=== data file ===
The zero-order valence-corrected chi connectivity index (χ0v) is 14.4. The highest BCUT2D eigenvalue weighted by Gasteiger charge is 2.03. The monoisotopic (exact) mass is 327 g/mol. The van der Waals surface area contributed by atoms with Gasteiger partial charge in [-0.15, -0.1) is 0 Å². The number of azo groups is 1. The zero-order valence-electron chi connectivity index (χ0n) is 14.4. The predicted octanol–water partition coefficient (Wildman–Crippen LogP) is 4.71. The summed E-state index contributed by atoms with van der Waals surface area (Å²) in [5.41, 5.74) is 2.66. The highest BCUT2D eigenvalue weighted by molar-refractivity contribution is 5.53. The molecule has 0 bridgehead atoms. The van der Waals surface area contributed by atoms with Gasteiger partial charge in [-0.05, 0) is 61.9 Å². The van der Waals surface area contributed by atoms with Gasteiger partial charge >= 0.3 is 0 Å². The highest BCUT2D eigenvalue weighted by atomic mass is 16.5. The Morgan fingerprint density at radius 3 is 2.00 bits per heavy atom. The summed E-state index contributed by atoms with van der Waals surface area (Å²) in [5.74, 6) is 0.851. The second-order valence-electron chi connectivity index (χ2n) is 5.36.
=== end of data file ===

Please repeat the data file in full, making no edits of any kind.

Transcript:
The zero-order valence-corrected chi connectivity index (χ0v) is 14.4. The highest BCUT2D eigenvalue weighted by Gasteiger charge is 2.03. The monoisotopic (exact) mass is 327 g/mol. The van der Waals surface area contributed by atoms with Gasteiger partial charge in [-0.15, -0.1) is 0 Å². The number of azo groups is 1. The zero-order valence-electron chi connectivity index (χ0n) is 14.4. The predicted octanol–water partition coefficient (Wildman–Crippen LogP) is 4.71. The summed E-state index contributed by atoms with van der Waals surface area (Å²) in [5.41, 5.74) is 2.66. The highest BCUT2D eigenvalue weighted by molar-refractivity contribution is 5.53. The molecule has 0 bridgehead atoms. The van der Waals surface area contributed by atoms with Gasteiger partial charge in [-0.05, 0) is 61.9 Å². The van der Waals surface area contributed by atoms with Gasteiger partial charge >= 0.3 is 0 Å². The highest BCUT2D eigenvalue weighted by atomic mass is 16.5. The Morgan fingerprint density at radius 3 is 2.00 bits per heavy atom. The summed E-state index contributed by atoms with van der Waals surface area (Å²) in [5.74, 6) is 0.851. The second-order valence-electron chi connectivity index (χ2n) is 5.36.